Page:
Steam-Assisted Gravity Drainage: Concept, Development, Performance And Future
- R.M. Butler (University of Calgary)
- Document ID
- Petroleum Society of Canada
- Journal of Canadian Petroleum Technology
- Publication Date
- February 1994
- Document Type
- Journal Paper
- 44 - 50
- 1994. Petroleum Society of Canada
- 5.3.9 Steam Assisted Gravity Drainage, 5.4.6 Thermal Methods, 2.1.3 Sand/Solids Control, 5.4 Enhanced Recovery, 5.2.1 Phase Behavior and PVT Measurements, 5.8.5 Oil Sand, Oil Shale, Bitumen, 5.1.2 Faults and Fracture Characterisation
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In the Steam-assisted Gravity Drainage (SAGD) process, heated oil drains from around growing steam chambers, driven by gravity, to lower horizontal wells. As the oil drains, the steam chamber advances into the reservoir. The process has several features:
- The displacement or the oil is systematic and high recoveries can be obtained.
- In suitable applications, oil to steam ratios higher than those found for conventional steam-flooding can be achieved.
- The process can be used in even the heaviest of bitumen reservoirs without extensive preheating. The feature which makes this possible is that once the oil is heated, it remains hot as it drains to the production well; this is unlike conventional steam-flooding where oil which is displaced from the steam chamber tends to cool on its way to production.
Steam-assisted Gravity Drainage allows steam-flooding at economic rates without the bypass of steam. It gives high recoveries in both bitumen and heavy oil reservoirs. It has been demonstrated in Canadian field trials with results which are in reasonable agreement with prior theoretical and scaled model studies.
Although the steam-assisted gravity drainage (SAGD) process has application in the recovery of conventional heavy oil, it was originally conceived for the recovery of bitumen where the in-situ viscosity is so high that conventional production methods are impractical(1,2).
The quantity of bitumen in place in Canadian reservoirs is as large as that for conventional crude oil in the Middle East(3). Thus, the challenge of developing suitable methods for recovery is of very great practical importance. In the main Canadian reservoirs Athabasca, Cold Lake and Peace River, the bitumen is essentially immobile and injection of fluids is usually very difficult. In-situ recovery methods generally depend upon heating the bitumen in order to reduce its viscosity; both heating with steam and in-situ combustion have been used.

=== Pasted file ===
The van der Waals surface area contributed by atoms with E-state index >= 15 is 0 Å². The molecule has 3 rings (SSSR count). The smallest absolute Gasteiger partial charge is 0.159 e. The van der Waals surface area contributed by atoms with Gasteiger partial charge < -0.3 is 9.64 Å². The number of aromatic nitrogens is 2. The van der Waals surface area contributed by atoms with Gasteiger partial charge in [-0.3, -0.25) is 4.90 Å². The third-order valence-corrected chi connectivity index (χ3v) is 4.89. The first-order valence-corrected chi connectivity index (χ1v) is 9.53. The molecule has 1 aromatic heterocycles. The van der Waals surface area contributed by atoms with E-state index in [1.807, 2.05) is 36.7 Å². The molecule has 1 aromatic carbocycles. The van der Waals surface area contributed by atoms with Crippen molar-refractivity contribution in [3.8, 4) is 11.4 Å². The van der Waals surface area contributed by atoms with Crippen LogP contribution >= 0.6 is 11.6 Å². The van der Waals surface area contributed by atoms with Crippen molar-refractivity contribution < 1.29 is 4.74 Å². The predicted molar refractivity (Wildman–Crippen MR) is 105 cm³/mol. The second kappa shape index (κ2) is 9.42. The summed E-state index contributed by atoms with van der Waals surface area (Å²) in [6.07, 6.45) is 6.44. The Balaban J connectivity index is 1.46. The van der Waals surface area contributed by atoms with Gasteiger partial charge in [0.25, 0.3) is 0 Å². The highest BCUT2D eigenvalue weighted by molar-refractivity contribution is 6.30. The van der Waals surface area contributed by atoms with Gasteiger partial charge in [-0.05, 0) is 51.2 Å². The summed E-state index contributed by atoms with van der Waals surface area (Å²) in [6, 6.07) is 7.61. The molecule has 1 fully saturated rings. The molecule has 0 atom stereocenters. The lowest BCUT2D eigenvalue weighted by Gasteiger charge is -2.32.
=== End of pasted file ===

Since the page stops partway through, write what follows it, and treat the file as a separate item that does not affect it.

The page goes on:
One of the main problems encountered is that, even if the bitumen is heated, it cannot be pushed through cold reservoir without regaining its lost viscosity; this prevents adequate flow. It is necessary to keep the bitumen hot as it flows to the production well. One scheme for doing this which has been studied is reverse combustion(4). In this approach, the tar sand is ignited near the production well and the flame front moves away against the flow of the combustion air which is injected into another well. A major problem is obtaining adequate air injectivity. Another problem, and an even larger one ,is that secondary combustion fronts tend to occur near the injection well and this has caused the process to be unsuccessful(5).
A better approach is that of cyclic steam stimulation. In this method, steam is first injected into the reservoir through the production well; in bitumen reservoir. It is frequently necessary to use injection pressure high enough to cause reservoir fracturing so that injectivity can be obtained. The reservoir adjacent to the well becomes heated and then, subsequently, the flow is reversed to allow production.
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